Alex Crompton, the Director of Entrepreneur First (EF) in Singapore, is bullish on the city-state’s venture ecosystem, and takes a contrarian view that its investors are growing in risk appetite and sophistication, particularly in relation to the deep technology cluster.
Noting that Entrepreneur First operates within a broader historical context, he said: “What we’re seeing is that this era seems to be a time for highly ambitious individuals with a much larger scope for impact than there has ever been… Fundamentally, EF is founded around this thesis that what the most ambitious people do has changed, but the institutions that support them in their ambitions have not.”
He also holds a contrary view on the talent shortage within Singapore’s startup ecosystem: “It’s kind of easy to say that but I just don’t think it’s true. Our experience of having worked with people that come from the best universities, research institutions and companies in Europe, and then our experience of working with people from the same in Singapore and Asia – there’s a certainty that the quality of talent isn’t any different. Singapore brings together people from around the region and it has done so for a very long time.”
What’s the size of the corpus that Entrepreneur First can deploy in Singapore at the moment?
We have a small core fund in Singapore of about S$16 million that can support us until our sixth cohort in 2022; we tend to invest very small amounts at the early stages of a company’s development – even before they’re proper companies really – and it isn’t a traditional seed fund, so it doesn’t need to be very large and if we don’t end up deploying all of it, I would be very surprised.
In terms of the macro view, there’s been significant uncertainty surrounding Brexit – the UK leaving the European Union – and the UK has expressed a desire to join the Trans-Pacific Partnership, despite trading roughly twice as much with Ireland as it does with Japan, the biggest TPP economy. What’s the impact for startup ventures and the venture capital sector? Singapore has experienced a minor movement of startups and smaller funds out of the UK into the city-state.
If there’s one thing that startups are, it’s that they’re counter-cyclical. Many of the greatest companies throughout history have been started in time periods where things have been difficult in other places. When I look at the impact of Brexit, there’s still uncertainty about how things are going to turn out. With the information that’s coming out about the capital that’s being invested, things might not be as bad as people once feared.
The massive advantage that technology companies have in particular is that – if history is anything to go by – they can go against the macro trends in crucial ways. One of the most exciting things happening around the world is that economies and governments are becoming more active in how they build and develop their entrepreneurial ecosystem, as well as collaborating with investors and technologists in figuring out the best way to do things.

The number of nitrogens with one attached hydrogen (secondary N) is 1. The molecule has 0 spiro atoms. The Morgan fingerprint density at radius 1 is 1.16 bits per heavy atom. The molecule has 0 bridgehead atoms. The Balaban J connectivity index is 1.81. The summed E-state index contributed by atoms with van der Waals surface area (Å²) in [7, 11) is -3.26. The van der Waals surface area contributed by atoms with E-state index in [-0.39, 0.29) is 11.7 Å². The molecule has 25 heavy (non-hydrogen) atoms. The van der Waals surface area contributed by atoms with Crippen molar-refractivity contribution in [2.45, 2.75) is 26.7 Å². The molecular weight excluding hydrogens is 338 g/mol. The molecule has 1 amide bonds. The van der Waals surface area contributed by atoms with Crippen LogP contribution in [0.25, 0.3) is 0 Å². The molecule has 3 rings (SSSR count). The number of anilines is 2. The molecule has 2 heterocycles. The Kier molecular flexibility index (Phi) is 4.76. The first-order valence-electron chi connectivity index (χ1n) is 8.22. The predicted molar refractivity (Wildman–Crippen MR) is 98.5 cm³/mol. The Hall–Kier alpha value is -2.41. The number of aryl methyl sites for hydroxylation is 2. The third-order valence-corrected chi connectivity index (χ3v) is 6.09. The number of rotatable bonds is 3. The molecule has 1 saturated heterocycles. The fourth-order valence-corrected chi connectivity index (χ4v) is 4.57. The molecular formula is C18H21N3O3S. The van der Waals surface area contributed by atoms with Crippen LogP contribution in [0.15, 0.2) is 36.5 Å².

I think there are massive opportunities whether it’s the UK or Singapore that are emerging as a result of the competition between ecosystems. In Singapore, we have so many great partners both in the venture community and within the government.
In creating EF, we’re essentially creating an environment which allows people to do more deals and invest in the deep tech companies that we create. And even with the Brexit, I don’t think that will necessarily change the way that a number of great companies get built in the UK. On the other hand, we see a huge opportunity worldwide to create environments which allow startups to flourish. And that’s definitely happening in Singapore.
A common criticism of the Singapore ecosystem by various stakeholders is talent scarcity. What’s your take on this factor?
Talking about the talent shortage issue, it’s kind of like saying: “Would you like more money?” Wherever you go in the world, people believe that there’s not enough talent. In Europe its been the narrative for a long time. If you’re going to ask anyone about what it’s like to hire for startups, they’ll tell you there’s not enough talent.
It’s kind of easy to say that but I just don’t think it’s true. Our experience of having worked with people that come from the best universities, research institutions and companies in Europe, and then our experience of working with people from the same in Singapore and Asia – there’s a certainty that the quality of talent isn’t any different. Singapore brings together people from around the region and it has done so for a very long time.
I don’t think there’s a lack of quality talent. The real question is how you get those talented people to participate. The reality is that great people want to do great things. Unless there are companies working on things which are really meaningful, then they’re not going to enter the startup ecosystem.
When you go down to the labs and financial institution and get the opportunity to meet such people – we’ve seen this happen in the UK over the last five years – this is really what people have decided to do. The opportunities available and the companies around them have changed and I think the same shift is happening in Singapore. It will very quickly become realized as well as Singapore.
Singapore has massive advantages. The reason why London has been able to produce so many high-quality AI companies over the last five years is actually that you could launch the same company in Silicon Valley and never have hired that same calibre of talent – there aren’t that many of them and they’re ridiculously expensive.